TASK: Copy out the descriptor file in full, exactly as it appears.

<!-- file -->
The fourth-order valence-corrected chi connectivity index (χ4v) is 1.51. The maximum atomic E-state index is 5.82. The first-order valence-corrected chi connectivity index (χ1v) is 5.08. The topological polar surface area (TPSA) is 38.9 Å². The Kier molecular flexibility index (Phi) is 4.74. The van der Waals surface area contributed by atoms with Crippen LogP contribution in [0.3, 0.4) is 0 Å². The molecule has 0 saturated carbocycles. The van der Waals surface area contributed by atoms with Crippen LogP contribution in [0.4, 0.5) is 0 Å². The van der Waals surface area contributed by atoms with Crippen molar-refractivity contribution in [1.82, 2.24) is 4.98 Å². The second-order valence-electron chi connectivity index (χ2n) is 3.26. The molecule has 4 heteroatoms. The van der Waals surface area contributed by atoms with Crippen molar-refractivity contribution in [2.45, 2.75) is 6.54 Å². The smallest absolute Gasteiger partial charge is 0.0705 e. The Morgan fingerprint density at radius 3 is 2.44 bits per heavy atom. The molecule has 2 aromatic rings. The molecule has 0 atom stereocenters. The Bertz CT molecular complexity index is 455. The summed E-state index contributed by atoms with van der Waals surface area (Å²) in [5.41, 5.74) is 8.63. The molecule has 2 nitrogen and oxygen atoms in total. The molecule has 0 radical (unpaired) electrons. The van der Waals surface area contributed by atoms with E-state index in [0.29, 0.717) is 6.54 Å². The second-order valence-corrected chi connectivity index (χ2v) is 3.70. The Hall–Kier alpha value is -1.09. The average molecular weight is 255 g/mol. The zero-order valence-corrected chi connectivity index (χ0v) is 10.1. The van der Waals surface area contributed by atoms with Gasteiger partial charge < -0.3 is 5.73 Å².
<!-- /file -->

The fourth-order valence-corrected chi connectivity index (χ4v) is 1.51. The maximum atomic E-state index is 5.82. The first-order valence-corrected chi connectivity index (χ1v) is 5.08. The topological polar surface area (TPSA) is 38.9 Å². The Kier molecular flexibility index (Phi) is 4.74. The van der Waals surface area contributed by atoms with Crippen LogP contribution in [0.3, 0.4) is 0 Å². The molecule has 0 saturated carbocycles. The van der Waals surface area contributed by atoms with Crippen LogP contribution in [0.4, 0.5) is 0 Å². The van der Waals surface area contributed by atoms with Crippen molar-refractivity contribution in [1.82, 2.24) is 4.98 Å². The second-order valence-electron chi connectivity index (χ2n) is 3.26. The molecule has 4 heteroatoms. The van der Waals surface area contributed by atoms with Crippen molar-refractivity contribution in [2.45, 2.75) is 6.54 Å². The smallest absolute Gasteiger partial charge is 0.0705 e. The Morgan fingerprint density at radius 3 is 2.44 bits per heavy atom. The molecule has 2 aromatic rings. The molecule has 0 atom stereocenters. The Bertz CT molecular complexity index is 455. The summed E-state index contributed by atoms with van der Waals surface area (Å²) in [5.41, 5.74) is 8.63. The molecule has 2 nitrogen and oxygen atoms in total. The molecule has 0 radical (unpaired) electrons. The van der Waals surface area contributed by atoms with E-state index in [0.29, 0.717) is 6.54 Å². The second-order valence-corrected chi connectivity index (χ2v) is 3.70. The Hall–Kier alpha value is -1.09. The average molecular weight is 255 g/mol. The zero-order valence-corrected chi connectivity index (χ0v) is 10.1. The van der Waals surface area contributed by atoms with Gasteiger partial charge < -0.3 is 5.73 Å².